Business email compromise (BEC) refers to all types of email attacks that do not have payloads. Although there are numerous types, there are essentially two main mechanisms through which attackers penetrate organizations utilizing BEC techniques, spoofing and account take-over attacks.
In a recent study, 71% of organizations acknowledged they had seen a business email compromise (BEC) attack during the past year. Forty-three percent of organizations experienced a security incident in the last 12 months, with 35% stating that BEC/phishing attacks account for more than 50% of the incidents.
The FBI’s Internet Crime Complaint Centre (IC3) reports that BEC scams were the most expensive of cyberattacks in 2020, with 19,369 complaints and adjusted losses of approximately $1.8 billion. Recent BEC attacks include spoofing attacks on Shark Tank Host Barbara Corcoran, who lost $380,000; the Puerto Rican government attacks that amounted to $4 million, and Japanese media giant, Nikkei, who transferred $29 million based on instructions in a fraudulent email.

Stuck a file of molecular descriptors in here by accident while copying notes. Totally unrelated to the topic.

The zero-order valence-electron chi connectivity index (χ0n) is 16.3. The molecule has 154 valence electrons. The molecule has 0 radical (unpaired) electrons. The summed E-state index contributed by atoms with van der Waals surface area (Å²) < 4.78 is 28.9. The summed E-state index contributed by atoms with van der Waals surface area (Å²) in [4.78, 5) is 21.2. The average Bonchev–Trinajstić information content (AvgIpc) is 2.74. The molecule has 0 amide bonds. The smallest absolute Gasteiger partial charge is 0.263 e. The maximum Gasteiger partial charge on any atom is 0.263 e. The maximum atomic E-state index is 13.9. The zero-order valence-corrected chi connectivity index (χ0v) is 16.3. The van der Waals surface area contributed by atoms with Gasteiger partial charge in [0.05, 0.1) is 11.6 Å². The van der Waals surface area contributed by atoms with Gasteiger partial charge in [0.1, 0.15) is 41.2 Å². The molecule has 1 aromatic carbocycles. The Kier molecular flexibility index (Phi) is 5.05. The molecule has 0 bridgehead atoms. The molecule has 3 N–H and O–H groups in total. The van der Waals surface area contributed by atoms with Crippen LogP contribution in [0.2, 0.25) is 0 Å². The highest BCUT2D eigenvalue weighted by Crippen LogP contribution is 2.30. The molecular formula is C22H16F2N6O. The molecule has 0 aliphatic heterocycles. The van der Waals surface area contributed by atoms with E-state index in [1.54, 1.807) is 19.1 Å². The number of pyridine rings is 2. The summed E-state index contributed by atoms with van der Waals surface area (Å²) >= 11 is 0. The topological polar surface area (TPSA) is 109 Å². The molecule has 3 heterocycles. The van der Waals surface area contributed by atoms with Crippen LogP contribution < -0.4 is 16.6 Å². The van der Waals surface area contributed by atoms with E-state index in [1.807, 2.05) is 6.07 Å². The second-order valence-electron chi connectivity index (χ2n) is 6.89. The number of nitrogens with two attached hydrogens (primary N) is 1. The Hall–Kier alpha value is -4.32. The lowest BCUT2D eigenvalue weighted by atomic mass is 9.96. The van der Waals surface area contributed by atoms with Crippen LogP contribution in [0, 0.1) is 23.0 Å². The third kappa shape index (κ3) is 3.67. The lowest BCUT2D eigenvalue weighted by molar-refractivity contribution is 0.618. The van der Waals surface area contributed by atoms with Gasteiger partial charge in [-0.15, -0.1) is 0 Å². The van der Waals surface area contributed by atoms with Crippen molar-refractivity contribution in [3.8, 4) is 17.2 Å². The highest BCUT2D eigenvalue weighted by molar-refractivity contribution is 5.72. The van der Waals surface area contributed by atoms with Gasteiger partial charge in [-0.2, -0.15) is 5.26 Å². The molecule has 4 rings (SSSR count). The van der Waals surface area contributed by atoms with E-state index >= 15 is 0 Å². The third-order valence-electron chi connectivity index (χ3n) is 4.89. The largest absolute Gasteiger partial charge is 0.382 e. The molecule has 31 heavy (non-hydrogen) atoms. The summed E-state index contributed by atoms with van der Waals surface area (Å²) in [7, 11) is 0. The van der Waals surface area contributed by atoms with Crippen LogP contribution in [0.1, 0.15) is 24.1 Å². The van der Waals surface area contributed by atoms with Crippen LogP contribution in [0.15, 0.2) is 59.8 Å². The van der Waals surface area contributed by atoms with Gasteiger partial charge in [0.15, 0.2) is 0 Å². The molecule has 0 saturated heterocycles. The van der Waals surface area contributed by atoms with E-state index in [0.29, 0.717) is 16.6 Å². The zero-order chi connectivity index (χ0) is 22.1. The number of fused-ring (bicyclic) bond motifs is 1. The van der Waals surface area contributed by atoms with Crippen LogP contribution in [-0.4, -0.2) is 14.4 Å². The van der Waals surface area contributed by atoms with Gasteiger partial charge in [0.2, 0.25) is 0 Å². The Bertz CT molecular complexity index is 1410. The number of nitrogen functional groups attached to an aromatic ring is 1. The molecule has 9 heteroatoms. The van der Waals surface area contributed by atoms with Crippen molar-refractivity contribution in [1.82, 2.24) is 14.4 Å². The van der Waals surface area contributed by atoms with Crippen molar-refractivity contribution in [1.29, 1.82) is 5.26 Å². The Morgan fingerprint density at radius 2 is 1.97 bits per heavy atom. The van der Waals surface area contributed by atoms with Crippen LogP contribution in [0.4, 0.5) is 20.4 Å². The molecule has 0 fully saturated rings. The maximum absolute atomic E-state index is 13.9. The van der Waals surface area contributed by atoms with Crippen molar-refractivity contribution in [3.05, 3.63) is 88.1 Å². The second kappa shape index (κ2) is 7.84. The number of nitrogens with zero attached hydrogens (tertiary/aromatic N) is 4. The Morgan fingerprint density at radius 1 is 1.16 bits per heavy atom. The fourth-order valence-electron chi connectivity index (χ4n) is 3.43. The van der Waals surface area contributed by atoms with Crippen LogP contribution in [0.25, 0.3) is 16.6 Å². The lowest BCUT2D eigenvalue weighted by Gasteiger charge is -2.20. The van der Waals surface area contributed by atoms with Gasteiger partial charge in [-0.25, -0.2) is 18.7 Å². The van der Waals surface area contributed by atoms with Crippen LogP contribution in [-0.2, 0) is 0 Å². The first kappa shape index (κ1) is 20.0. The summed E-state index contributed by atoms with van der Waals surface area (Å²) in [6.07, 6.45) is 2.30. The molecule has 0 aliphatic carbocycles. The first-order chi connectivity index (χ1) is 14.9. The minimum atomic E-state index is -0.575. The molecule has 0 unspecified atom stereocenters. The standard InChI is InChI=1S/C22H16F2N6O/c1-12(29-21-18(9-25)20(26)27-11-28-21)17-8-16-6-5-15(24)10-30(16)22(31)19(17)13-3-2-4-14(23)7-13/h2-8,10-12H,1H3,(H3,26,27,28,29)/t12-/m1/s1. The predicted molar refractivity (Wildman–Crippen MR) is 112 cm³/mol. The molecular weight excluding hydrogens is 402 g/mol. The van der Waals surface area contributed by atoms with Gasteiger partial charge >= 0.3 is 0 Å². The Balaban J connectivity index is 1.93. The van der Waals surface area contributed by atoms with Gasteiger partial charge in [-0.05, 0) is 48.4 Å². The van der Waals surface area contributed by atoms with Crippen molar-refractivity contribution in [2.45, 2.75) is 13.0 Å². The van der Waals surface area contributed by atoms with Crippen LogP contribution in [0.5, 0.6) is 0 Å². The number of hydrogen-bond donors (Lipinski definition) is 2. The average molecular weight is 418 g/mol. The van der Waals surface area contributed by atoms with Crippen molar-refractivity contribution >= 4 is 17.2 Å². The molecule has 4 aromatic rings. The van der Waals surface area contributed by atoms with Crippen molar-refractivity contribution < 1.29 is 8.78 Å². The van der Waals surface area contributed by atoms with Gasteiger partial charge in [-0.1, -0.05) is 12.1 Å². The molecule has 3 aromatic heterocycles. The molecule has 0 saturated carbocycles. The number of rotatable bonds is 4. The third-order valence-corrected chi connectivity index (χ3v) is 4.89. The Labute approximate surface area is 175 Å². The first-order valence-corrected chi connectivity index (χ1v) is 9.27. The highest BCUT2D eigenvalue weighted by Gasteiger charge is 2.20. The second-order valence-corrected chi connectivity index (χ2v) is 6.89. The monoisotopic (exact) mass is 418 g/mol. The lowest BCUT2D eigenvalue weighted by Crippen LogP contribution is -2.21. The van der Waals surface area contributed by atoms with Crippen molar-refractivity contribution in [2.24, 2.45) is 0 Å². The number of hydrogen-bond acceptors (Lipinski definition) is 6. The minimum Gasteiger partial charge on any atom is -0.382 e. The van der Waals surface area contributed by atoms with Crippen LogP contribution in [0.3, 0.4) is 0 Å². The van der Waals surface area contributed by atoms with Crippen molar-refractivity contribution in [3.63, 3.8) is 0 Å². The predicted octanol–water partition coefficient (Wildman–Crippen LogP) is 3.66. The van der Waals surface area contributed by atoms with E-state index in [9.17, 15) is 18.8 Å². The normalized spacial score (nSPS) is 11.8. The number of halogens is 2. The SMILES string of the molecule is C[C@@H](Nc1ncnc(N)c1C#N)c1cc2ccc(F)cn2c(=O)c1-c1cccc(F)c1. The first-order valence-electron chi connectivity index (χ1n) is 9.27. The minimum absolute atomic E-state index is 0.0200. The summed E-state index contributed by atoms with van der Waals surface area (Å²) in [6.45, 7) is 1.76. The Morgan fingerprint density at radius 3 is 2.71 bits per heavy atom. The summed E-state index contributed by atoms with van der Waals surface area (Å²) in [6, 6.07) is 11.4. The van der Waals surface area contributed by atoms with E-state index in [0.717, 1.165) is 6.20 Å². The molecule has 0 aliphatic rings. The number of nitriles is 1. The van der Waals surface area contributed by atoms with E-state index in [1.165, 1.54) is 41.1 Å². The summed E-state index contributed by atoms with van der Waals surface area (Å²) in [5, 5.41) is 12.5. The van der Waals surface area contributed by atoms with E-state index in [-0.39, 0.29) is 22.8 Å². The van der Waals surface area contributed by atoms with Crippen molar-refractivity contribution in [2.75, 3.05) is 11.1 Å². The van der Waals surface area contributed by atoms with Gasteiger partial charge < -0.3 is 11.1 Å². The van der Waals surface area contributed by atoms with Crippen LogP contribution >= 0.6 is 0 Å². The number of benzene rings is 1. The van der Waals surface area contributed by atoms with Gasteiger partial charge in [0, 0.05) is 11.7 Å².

To thwart a BEC attack, an organization must focus on the Golden Triangle: the alignment of people, process, and technology. Read on to discover best practices every organization should follow to mitigate BEC attacks.
images from Hacker News